This article has been reviewed according to Science X's editorial process and policies. Editors have highlighted the following attributes while ensuring the content's credibility:


reputable news agency


US says Mountain Valley Pipeline may pose 'risk', orders testing

Credit: Pixabay/CC0 Public Domain

A federal agency has ordered the owner of the controversial Mountain Valley Pipeline to undertake a series of safety inspections on the 300-mile project, arguing that segments of pipe left exposed or buried underground for years amid project delays could pose a safety risk.

The review, issued by the Pipeline and Hazardous Materials Safety Administration, has the potential to result in cumbersome and expensive fixes for Equitrans Midstream Corp., which has already seen its project held up by by environmental groups for years.

"The commissioning and operation of the MVP pipeline without appropriate inspection and corresponding corrective measures first being undertaken would pose a pipeline integrity risk to , property, and the environment," the agency said in a Notice of Proposed Safety Order.

The order was issued Friday, the same day a U.S. Appeals Court rejected a challenge by environmentalists to the $6.6 billion project, and comes as the condition of the pipeline becomes a new battleground for the project.

Natalie Cox, an Equitrans spokeswoman, said the company has requested an informal consultation with PHMSA and the project remains targeted for completion by the end of the year.

"While the proposed preliminary findings do not present an accurate view of the extraordinary efforts we have taken to ensure the safety and integrity of the pipeline, which has faced unprecedented delays due to circumstances beyond our control, Mountain Valley remains committed to working with PHMSA and other regulators as the enters the final phase of construction," Cox said in an email.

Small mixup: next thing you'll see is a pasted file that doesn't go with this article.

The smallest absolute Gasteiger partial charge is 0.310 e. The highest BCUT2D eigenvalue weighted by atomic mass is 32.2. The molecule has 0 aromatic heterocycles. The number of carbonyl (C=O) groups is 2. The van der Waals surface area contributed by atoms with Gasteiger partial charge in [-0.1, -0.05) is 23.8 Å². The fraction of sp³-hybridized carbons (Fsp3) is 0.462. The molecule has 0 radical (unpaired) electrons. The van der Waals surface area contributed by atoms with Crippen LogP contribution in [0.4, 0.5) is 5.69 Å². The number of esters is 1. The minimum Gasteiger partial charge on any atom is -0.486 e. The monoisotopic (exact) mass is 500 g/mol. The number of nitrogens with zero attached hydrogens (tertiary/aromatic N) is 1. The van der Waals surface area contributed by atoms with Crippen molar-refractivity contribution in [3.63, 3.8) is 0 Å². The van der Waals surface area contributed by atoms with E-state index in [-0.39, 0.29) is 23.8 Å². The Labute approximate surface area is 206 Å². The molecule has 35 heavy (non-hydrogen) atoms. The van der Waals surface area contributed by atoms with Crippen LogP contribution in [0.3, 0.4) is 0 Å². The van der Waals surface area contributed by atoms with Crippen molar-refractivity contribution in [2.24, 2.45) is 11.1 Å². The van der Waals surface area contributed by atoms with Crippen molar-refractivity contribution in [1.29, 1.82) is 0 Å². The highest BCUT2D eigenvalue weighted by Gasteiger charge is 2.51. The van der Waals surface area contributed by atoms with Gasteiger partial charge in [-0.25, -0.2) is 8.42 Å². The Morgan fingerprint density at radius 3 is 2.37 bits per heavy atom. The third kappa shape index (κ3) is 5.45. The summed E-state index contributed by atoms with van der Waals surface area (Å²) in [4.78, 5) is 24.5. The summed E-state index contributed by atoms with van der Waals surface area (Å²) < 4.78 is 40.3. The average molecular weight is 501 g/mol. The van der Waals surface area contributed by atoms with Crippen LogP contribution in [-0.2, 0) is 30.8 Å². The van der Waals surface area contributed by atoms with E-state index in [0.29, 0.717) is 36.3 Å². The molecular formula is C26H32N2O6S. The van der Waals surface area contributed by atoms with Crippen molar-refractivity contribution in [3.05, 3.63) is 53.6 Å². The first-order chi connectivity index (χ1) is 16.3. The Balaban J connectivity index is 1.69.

Earlier this summer, urged , including PHMSA, to impose additional safety measures for the pipeline's construction, including requiring any needed fixes to be done at a plant indoors, which in some cases could mean uninstalling pipeline segments so it could be hauled away.

"We appreciate the concerns community members have been raising for years are in focus," said Jessica Sims, Virginia field coordinator for the environmental group Appalachian Voices. "The materials for the Mountain Valley Pipeline have in some cases been sitting in the sun for six years."

PHMSA, in its safety order, noted that segments of the pipe have been buried with out certain corrosion protections installed or exposed to the elements and "for long periods of time." In addition, the agency said it observed pipe placed "within a rock-laden trench without adequate support" to protect the pipeline's coating to damage.

The agency ordered Equitrans to do third-party testing on the pipeline coating for nearly the entire length of the and conduct analysis on all pipe stored in outdoor locations by an independent, among other testing as well as submit a work plan to make any needed fixes.

2023 Bloomberg L.P.
Distributed by Tribune Content Agency, LLC.

Citation: US says Mountain Valley Pipeline may pose 'risk', orders testing (2023, August 16) retrieved 21 July 2024 from
This document is subject to copyright. Apart from any fair dealing for the purpose of private study or research, no part may be reproduced without the written permission. The content is provided for information purposes only.

Explore further

With US leak repaired, Keystone pipeline is set to reopen


Feedback to editors